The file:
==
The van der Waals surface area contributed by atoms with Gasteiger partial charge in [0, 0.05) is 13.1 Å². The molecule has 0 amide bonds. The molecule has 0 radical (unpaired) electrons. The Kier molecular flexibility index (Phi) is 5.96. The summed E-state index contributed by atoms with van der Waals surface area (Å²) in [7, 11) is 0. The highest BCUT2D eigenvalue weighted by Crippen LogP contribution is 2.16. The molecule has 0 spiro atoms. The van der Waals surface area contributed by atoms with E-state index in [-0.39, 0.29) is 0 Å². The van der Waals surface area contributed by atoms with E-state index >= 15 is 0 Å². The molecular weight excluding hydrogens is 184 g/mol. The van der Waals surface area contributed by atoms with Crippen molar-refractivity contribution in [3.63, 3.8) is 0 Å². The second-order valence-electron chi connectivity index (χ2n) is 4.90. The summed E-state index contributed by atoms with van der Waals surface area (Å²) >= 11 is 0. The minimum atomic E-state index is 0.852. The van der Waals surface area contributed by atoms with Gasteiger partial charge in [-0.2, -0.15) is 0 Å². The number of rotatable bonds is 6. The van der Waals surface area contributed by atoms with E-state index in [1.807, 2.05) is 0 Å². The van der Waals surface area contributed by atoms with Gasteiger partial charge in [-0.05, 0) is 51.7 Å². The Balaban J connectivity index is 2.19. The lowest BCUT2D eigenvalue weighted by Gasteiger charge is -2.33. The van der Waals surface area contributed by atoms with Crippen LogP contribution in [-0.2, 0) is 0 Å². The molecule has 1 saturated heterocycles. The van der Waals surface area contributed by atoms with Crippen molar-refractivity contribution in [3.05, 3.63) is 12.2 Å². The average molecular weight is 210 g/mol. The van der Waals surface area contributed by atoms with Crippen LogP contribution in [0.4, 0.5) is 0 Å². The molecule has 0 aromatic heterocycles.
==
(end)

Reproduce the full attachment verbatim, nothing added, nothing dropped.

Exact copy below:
The van der Waals surface area contributed by atoms with Gasteiger partial charge in [0, 0.05) is 13.1 Å². The molecule has 0 amide bonds. The molecule has 0 radical (unpaired) electrons. The Kier molecular flexibility index (Phi) is 5.96. The summed E-state index contributed by atoms with van der Waals surface area (Å²) in [7, 11) is 0. The highest BCUT2D eigenvalue weighted by Crippen LogP contribution is 2.16. The molecule has 0 spiro atoms. The van der Waals surface area contributed by atoms with E-state index in [-0.39, 0.29) is 0 Å². The van der Waals surface area contributed by atoms with E-state index >= 15 is 0 Å². The molecular weight excluding hydrogens is 184 g/mol. The van der Waals surface area contributed by atoms with Crippen molar-refractivity contribution in [3.63, 3.8) is 0 Å². The second-order valence-electron chi connectivity index (χ2n) is 4.90. The summed E-state index contributed by atoms with van der Waals surface area (Å²) >= 11 is 0. The minimum atomic E-state index is 0.852. The van der Waals surface area contributed by atoms with Gasteiger partial charge in [-0.2, -0.15) is 0 Å². The number of rotatable bonds is 6. The van der Waals surface area contributed by atoms with E-state index in [1.807, 2.05) is 0 Å². The van der Waals surface area contributed by atoms with Gasteiger partial charge in [-0.05, 0) is 51.7 Å². The Balaban J connectivity index is 2.19. The lowest BCUT2D eigenvalue weighted by Gasteiger charge is -2.33. The van der Waals surface area contributed by atoms with Crippen LogP contribution in [-0.2, 0) is 0 Å². The molecule has 1 saturated heterocycles. The van der Waals surface area contributed by atoms with Crippen molar-refractivity contribution in [3.05, 3.63) is 12.2 Å². The average molecular weight is 210 g/mol. The van der Waals surface area contributed by atoms with Crippen LogP contribution in [0.4, 0.5) is 0 Å². The molecule has 0 aromatic heterocycles.